The Missouri Times is speaking to new lawmakers this session. Get to know more of the “Freshmen to Watch” here.
“My inspiration for being involved in politics started with me being on the school board; I served for nine years,” Terry told The Missouri Times. “It gave me the ambition and the compassion to work for others — once you get started it’s who you are. When you live in a community and see its concerns, you want to address them the best way you know how.”
Education and child care legislation remain her main priority in the Capitol. Her first-year bills include one that would give grandparents priority in cases where a third party must be chosen to take custody of a child while another would prohibit courts from ordering child support payments if both parents are awarded equal custody.
Among her biggest concerns is public school funding, a battle she said was essential for children and their communities.
“I’m a product of public school, so that is my fight — the system needs to be properly funded and looked at,” she said. “They do great things, and I know what they need. If they are given the chance, the opportunity for the funding they need, you will see a great improvement.”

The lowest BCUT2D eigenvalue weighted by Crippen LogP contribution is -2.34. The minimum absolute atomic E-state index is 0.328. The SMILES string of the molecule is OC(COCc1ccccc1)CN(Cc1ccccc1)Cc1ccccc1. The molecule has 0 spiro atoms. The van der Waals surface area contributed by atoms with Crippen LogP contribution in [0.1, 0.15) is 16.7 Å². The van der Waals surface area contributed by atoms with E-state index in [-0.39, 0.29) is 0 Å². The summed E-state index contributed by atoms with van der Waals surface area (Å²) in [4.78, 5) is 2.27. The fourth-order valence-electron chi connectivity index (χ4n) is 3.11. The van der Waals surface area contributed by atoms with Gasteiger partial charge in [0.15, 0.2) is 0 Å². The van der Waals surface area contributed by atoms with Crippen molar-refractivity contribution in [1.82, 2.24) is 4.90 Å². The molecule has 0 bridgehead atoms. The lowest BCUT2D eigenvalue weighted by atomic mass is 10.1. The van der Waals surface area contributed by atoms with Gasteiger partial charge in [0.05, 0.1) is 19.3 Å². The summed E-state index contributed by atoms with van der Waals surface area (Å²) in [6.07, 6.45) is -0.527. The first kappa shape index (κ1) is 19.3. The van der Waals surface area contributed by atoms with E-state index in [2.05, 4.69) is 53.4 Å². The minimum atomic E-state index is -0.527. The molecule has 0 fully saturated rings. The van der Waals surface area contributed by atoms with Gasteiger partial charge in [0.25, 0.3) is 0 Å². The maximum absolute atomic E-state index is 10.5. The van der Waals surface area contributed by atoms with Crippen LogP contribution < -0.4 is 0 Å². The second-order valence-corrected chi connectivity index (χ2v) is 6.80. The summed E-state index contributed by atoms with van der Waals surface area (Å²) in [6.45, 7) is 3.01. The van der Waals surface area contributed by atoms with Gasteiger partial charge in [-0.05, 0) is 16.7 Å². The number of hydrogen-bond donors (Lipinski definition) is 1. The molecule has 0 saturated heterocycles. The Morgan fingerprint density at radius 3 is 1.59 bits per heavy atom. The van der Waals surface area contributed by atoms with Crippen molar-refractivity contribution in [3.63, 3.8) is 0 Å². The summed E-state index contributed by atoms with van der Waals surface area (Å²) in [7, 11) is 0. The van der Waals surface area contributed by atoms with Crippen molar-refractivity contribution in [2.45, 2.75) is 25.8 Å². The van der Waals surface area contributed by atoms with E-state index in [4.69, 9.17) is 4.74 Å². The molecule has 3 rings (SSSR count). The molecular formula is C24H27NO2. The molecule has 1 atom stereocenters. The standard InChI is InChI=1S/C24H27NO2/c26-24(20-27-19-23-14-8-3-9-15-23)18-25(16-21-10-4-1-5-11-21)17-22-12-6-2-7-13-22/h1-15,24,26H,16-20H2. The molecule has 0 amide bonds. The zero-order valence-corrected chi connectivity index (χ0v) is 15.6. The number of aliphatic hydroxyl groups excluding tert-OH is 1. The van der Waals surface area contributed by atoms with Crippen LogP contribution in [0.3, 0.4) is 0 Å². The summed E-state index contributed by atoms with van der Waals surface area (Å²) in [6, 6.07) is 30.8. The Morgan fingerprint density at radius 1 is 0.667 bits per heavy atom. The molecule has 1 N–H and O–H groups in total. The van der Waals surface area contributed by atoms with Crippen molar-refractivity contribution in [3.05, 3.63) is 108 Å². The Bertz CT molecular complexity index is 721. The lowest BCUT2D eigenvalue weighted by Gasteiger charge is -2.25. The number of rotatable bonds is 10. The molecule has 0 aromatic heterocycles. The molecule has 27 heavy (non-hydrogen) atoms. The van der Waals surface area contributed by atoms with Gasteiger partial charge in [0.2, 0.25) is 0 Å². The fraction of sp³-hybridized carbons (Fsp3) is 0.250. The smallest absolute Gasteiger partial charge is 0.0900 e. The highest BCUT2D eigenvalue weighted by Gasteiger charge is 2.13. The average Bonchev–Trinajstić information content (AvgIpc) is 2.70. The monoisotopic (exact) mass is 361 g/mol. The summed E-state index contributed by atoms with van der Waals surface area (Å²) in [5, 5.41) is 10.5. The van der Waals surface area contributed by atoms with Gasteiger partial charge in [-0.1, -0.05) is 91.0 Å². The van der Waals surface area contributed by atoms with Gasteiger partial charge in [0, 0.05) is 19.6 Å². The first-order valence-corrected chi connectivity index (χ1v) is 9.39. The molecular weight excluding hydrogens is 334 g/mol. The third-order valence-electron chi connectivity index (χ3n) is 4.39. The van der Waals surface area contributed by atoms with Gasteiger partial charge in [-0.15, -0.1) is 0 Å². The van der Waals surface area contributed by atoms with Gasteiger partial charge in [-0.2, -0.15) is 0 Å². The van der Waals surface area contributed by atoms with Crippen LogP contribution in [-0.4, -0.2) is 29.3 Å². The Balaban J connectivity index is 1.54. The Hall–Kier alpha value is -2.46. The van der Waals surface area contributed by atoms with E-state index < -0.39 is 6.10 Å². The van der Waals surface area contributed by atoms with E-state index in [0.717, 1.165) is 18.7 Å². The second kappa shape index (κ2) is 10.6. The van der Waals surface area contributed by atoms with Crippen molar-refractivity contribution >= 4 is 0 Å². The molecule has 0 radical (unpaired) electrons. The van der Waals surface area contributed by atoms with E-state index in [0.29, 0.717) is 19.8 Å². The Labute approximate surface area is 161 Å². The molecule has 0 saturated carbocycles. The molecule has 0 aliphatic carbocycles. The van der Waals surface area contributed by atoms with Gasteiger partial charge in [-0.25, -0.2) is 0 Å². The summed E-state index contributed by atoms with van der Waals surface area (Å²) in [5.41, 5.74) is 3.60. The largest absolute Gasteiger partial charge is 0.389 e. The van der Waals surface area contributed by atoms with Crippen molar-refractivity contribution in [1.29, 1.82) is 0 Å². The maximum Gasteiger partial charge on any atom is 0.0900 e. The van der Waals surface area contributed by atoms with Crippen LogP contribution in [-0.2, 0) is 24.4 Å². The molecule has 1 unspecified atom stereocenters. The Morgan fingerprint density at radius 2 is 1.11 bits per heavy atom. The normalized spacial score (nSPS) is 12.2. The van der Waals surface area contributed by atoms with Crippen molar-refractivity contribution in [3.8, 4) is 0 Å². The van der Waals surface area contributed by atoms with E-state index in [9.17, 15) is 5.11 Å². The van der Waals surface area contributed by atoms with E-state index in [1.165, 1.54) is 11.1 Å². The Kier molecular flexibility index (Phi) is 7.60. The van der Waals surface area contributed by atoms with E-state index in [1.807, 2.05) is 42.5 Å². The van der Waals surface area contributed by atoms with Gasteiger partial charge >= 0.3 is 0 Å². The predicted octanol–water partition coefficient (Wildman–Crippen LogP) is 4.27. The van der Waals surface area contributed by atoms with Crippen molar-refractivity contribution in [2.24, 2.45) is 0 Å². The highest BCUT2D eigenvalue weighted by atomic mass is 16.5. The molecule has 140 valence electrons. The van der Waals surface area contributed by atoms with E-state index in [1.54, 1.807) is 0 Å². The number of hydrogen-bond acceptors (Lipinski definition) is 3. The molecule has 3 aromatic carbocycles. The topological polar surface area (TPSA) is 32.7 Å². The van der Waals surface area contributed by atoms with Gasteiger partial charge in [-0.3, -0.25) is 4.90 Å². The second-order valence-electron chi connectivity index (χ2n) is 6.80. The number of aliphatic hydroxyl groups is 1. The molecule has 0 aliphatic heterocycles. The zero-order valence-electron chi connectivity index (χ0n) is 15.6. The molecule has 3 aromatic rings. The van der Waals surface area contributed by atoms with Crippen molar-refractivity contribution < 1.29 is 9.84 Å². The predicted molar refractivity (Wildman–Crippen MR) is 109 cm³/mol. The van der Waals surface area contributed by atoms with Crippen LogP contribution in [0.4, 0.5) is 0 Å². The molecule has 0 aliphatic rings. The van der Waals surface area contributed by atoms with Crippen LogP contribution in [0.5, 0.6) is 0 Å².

Terry ran for office to use her life experience on the school board, as a former accounting clerk, and as a lifelong St. Louis resident to help her district and the state as a whole but said she was surprised by the struggle Democrats faced in the statehouse.
“I was excited to come here because I knew it was an opportunity to try to make some changes for individuals across the state of Missouri, and with my experience and insight into some of the challenges in the world today, I am able to speak on them,” Terry said. “I’m in the minority, and there is no compromise when it comes to helping the poor or the underserved.”
Terry pointed to the lack of funding for Medicaid expansion in the budget — a conflict that saw plenty of back-and-forth this session before the package passed both chambers without an appropriation for the measure — as an example of deep partisan divide within the General Assembly. Despite the Republican supermajority and the challenges her party faces, Terry said she would continue representing her district’s interests in the statehouse.
“We’re sworn in under the same oath of office, but when we get to work and decide on things for the state of Missouri we become divided; we’re here to serve the state the best we know how, not our own personal agendas, and I’m not seeing that,” she said. “I call on mercy all the time, and I know that in the end, the less fortunate will win. I just keep the faith and the fight and know that it’s going to be okay.”